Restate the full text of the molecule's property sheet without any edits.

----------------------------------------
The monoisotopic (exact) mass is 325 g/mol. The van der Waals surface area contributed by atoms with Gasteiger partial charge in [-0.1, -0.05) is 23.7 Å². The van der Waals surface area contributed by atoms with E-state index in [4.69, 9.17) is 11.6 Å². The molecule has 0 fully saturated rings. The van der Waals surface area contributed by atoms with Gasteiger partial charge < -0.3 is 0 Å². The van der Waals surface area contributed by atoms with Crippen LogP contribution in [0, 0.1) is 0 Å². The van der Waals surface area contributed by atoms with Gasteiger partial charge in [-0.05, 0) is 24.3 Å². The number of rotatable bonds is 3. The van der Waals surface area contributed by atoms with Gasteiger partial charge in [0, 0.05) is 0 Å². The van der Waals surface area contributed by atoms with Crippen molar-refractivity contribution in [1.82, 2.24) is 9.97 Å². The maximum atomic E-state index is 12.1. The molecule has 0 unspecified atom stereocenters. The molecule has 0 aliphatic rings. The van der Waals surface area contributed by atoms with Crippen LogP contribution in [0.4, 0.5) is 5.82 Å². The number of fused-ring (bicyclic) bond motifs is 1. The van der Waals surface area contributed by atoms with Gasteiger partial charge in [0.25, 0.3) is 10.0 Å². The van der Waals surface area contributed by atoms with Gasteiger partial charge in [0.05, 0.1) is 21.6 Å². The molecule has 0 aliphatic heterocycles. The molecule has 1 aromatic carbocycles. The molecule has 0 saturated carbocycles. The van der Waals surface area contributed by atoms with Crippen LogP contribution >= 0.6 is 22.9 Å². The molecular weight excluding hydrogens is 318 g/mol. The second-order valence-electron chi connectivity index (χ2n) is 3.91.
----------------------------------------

The monoisotopic (exact) mass is 325 g/mol. The van der Waals surface area contributed by atoms with Gasteiger partial charge in [-0.1, -0.05) is 23.7 Å². The van der Waals surface area contributed by atoms with E-state index in [4.69, 9.17) is 11.6 Å². The molecule has 0 fully saturated rings. The van der Waals surface area contributed by atoms with Gasteiger partial charge < -0.3 is 0 Å². The van der Waals surface area contributed by atoms with Crippen LogP contribution in [0, 0.1) is 0 Å². The van der Waals surface area contributed by atoms with Gasteiger partial charge in [-0.05, 0) is 24.3 Å². The number of rotatable bonds is 3. The van der Waals surface area contributed by atoms with Gasteiger partial charge in [0, 0.05) is 0 Å². The van der Waals surface area contributed by atoms with Crippen molar-refractivity contribution in [1.82, 2.24) is 9.97 Å². The maximum atomic E-state index is 12.1. The molecule has 0 unspecified atom stereocenters. The molecule has 0 aliphatic rings. The van der Waals surface area contributed by atoms with Crippen LogP contribution in [0.4, 0.5) is 5.82 Å². The number of fused-ring (bicyclic) bond motifs is 1. The van der Waals surface area contributed by atoms with Gasteiger partial charge in [0.25, 0.3) is 10.0 Å². The van der Waals surface area contributed by atoms with Gasteiger partial charge in [0.05, 0.1) is 21.6 Å². The molecule has 0 aliphatic heterocycles. The molecule has 1 aromatic carbocycles. The molecule has 0 saturated carbocycles. The van der Waals surface area contributed by atoms with Crippen LogP contribution >= 0.6 is 22.9 Å². The molecular weight excluding hydrogens is 318 g/mol. The second-order valence-electron chi connectivity index (χ2n) is 3.91.